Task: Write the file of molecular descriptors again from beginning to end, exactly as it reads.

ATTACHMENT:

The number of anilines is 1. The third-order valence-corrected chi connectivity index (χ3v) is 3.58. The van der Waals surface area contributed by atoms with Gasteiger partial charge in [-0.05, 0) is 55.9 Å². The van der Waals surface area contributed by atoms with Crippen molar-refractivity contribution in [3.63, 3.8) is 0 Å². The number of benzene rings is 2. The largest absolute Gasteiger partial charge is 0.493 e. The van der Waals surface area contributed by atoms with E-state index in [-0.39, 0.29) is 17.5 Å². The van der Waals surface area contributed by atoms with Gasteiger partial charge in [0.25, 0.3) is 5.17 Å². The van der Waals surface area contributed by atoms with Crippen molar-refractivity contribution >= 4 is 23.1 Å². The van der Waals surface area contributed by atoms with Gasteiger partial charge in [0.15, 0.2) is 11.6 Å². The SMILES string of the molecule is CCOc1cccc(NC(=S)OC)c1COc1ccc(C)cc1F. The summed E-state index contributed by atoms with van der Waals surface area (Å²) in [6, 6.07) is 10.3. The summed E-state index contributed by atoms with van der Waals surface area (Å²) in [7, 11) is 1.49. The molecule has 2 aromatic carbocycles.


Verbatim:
The number of anilines is 1. The third-order valence-corrected chi connectivity index (χ3v) is 3.58. The van der Waals surface area contributed by atoms with Gasteiger partial charge in [-0.05, 0) is 55.9 Å². The van der Waals surface area contributed by atoms with Crippen molar-refractivity contribution in [3.63, 3.8) is 0 Å². The number of benzene rings is 2. The largest absolute Gasteiger partial charge is 0.493 e. The van der Waals surface area contributed by atoms with E-state index in [-0.39, 0.29) is 17.5 Å². The van der Waals surface area contributed by atoms with Gasteiger partial charge in [0.25, 0.3) is 5.17 Å². The van der Waals surface area contributed by atoms with Crippen molar-refractivity contribution >= 4 is 23.1 Å². The van der Waals surface area contributed by atoms with Gasteiger partial charge in [0.15, 0.2) is 11.6 Å². The SMILES string of the molecule is CCOc1cccc(NC(=S)OC)c1COc1ccc(C)cc1F. The summed E-state index contributed by atoms with van der Waals surface area (Å²) in [6, 6.07) is 10.3. The summed E-state index contributed by atoms with van der Waals surface area (Å²) in [7, 11) is 1.49. The molecule has 2 aromatic carbocycles.